St. Francis of Sales on psalms
  • CatherineS
    Posts: 457
    I have a vague memory from years ago of reading a book written by St. Francis of Sales, which was a critique of protestantism (not one of his better known books of spiritual direction). In it, he criticized the protestant singing of the psalms (perhaps in their adaptation as popular hymns?), saying something like "A washerwoman or cobbler sits at their work singing sacred psalms, as if it's a ditty, with no respect for the holiness of Scripture and the reverence due the prayers."

    Does anyone else have any recollection of this? Perhaps I've mixed up the author or the details. I'd love to re-find the reference.
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  • vogelkwvogelkw
    Posts: 51
    St. Francis wrote numerous pamphlets when he was struggling to re-evangelize those who had become Calvinists in France south of Geneva. By this method he was able to reach souls and in four years was able to bring back to the faith almost all of the entire population of 72,000! These pamphlets have been collected in a book called "The Catholic Controversy."

    I suspected that what you are looking for might come from this work, and I did discover one chapter called, "On the Profanation of the Scriptures in the Versified Psalms used by the Pretended Reformers." In it Francis is concerned that the psalms have been altered into rhyming verse, often distorting their meaning. He also is concerned that these verses not only replace the praying of the psalms themselves in public worship, but that they are also sung in secular circumstances without thought to reverence for God and his Word. I don't know if the passage you are looking for is from that chapter, but it does express similar thoughts:

    But among all profanations it seems to me that this comes out above the rest, that in the temples publicly, and everywhere, in the fields, in the shops, they sing the rhymes of Marot as Psalms of David. ... The measure and restrictions of verse make it impossible that the sacred meaning of the Scripture words should be followed; he mixes in his own to make sense ... How many words and how many sentences has he secreted therein which were never in the Scriptures? ...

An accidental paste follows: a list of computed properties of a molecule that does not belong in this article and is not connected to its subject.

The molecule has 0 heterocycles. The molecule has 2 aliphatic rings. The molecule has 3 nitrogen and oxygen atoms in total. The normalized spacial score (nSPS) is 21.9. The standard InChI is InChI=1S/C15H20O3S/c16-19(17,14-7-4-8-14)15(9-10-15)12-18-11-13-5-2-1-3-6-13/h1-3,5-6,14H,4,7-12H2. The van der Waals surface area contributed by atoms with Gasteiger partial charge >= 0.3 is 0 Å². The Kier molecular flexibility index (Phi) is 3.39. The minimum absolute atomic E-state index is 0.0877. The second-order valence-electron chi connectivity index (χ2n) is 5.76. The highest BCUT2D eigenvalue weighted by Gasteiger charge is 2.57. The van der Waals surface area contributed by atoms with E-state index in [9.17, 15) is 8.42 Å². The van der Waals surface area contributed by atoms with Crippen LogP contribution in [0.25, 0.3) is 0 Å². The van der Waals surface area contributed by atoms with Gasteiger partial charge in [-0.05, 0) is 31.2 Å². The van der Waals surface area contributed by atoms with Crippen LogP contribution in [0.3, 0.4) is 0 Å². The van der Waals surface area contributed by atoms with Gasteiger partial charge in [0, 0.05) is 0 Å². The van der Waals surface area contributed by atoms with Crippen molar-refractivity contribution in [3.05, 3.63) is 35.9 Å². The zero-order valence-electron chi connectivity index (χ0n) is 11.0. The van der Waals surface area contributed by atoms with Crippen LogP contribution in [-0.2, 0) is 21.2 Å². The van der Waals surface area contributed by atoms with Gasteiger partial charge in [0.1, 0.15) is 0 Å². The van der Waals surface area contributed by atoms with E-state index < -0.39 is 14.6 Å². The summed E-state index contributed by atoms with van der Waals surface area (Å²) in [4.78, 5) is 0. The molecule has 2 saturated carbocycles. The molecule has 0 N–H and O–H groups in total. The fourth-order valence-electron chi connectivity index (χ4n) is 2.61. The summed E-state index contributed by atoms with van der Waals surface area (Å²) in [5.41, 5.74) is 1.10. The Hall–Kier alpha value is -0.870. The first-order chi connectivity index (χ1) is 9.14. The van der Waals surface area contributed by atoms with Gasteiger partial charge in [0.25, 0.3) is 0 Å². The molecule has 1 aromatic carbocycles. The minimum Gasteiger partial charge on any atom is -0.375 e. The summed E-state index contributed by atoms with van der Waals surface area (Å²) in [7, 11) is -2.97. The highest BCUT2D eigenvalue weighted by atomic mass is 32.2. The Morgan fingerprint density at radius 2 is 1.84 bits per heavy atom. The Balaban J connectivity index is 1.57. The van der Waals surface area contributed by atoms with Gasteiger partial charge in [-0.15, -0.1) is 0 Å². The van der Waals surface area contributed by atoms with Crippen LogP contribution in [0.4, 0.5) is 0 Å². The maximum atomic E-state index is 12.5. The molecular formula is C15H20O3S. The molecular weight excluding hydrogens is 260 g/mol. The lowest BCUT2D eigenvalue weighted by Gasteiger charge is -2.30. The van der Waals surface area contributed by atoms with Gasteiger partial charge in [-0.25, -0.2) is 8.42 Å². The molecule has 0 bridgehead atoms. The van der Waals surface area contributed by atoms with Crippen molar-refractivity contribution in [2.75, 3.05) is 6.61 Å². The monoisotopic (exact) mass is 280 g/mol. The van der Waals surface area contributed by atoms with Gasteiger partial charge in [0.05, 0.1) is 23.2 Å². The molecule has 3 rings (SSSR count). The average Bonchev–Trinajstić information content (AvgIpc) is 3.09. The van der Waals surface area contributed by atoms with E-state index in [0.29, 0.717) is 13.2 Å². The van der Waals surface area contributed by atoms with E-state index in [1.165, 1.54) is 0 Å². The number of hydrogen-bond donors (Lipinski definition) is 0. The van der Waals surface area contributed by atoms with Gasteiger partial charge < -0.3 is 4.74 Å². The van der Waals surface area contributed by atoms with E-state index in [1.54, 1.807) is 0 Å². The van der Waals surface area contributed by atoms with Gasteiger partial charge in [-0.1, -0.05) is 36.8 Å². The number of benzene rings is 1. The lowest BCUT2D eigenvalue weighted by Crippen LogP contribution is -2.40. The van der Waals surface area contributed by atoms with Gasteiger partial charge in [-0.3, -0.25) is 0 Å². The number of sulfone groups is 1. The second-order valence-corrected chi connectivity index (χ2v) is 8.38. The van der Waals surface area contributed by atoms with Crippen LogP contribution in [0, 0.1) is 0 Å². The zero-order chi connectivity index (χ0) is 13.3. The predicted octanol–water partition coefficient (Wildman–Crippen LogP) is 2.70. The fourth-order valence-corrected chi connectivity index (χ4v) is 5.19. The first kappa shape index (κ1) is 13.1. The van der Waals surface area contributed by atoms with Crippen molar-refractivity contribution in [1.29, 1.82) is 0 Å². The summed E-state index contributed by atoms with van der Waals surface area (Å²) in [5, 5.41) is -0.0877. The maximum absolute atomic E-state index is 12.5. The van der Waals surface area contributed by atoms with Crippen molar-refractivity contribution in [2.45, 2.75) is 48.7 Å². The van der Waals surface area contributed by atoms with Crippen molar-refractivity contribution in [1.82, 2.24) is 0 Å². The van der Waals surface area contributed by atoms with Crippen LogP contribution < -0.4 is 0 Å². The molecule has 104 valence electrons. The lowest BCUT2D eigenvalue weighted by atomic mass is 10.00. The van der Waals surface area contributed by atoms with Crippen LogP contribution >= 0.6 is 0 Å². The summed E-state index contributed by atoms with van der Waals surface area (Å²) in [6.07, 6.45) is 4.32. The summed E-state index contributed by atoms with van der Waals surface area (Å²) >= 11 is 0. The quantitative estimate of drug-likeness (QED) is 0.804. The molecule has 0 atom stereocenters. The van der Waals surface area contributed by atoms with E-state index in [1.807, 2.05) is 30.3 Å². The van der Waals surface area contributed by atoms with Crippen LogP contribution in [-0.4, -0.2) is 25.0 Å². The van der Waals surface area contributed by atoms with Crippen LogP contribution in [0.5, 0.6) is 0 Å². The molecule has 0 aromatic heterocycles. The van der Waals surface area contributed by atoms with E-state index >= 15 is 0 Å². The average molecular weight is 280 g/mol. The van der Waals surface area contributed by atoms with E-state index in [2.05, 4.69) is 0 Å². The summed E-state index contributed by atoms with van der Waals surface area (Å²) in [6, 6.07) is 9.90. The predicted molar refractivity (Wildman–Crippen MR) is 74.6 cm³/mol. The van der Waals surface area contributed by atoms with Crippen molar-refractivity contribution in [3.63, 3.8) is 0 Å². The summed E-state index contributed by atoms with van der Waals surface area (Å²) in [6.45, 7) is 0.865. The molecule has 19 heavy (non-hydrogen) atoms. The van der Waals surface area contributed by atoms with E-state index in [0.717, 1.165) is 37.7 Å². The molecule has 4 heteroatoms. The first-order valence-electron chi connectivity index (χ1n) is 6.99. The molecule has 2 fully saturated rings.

And as to the fashion of having the Psalms sung indifferently in all places and during all occupations, who sees not that it is a contempt of religion? Is it not to offend His Divine Majesty to say to him words as excellent as those of the Psalms, without any reverence or attention? ...

    When we see at Geneva or elsewhere a shop boy laughing during the singing of the Psalms and breaking the thread of a most beautiful prayer, to say, What will you buy, sir? ... Is it not good to hear cooks singing the penitential Psalms of David, and asking at each verse for the bacon, the capon, the partridge! ... I consider who prays in public ought to make exterior demonstration of the reverence which the very word he is uttering demand, otherwise he scandalizes his neighbor...

    I hold, then, that both in singing as divine Psalms what is very often an imagination of Marot's, and in singing them irreverently and without respect, they very often sin in that reformed church of yours ... It is quite true that this impropriety of praying without devotion occurs very often among Catholics, but it is not with the advertence of the Church...

    (Saint Francis de Sales, The Catholic Controversy, Part II, Article I, Chapter XI.)

    https://www.tanbooks.com/catholic-controversy-a-defense-of-the-faith-4114.html

    I hope this is helpful. God bless,
    Fr. Vogel
  • CatherineS
    Posts: 457
    That's exactly it! Thank you, Father!
  • Liam
    Posts: 4,047
    An illustration of then closer to contemporary context:

    https://www.youtube.com/watch?v=LJgZVi7zBz0
    Thanked by 1CatherineS
  • CatherineS
    Posts: 457
    I had occasionally remembered this story when dealing with sacredness/reverence in church here and now. I think I recall someone saying, too, that there are/have been contexts in which people did not rehearse the chant using the real words, as the rehearsal was considered a profane context, and it wasn't appropriate? I know some people who are not comfortable using their phone/ipad/etc for reading the Office or Scripture because it is also used for email, phone calls, surfing the web, etc.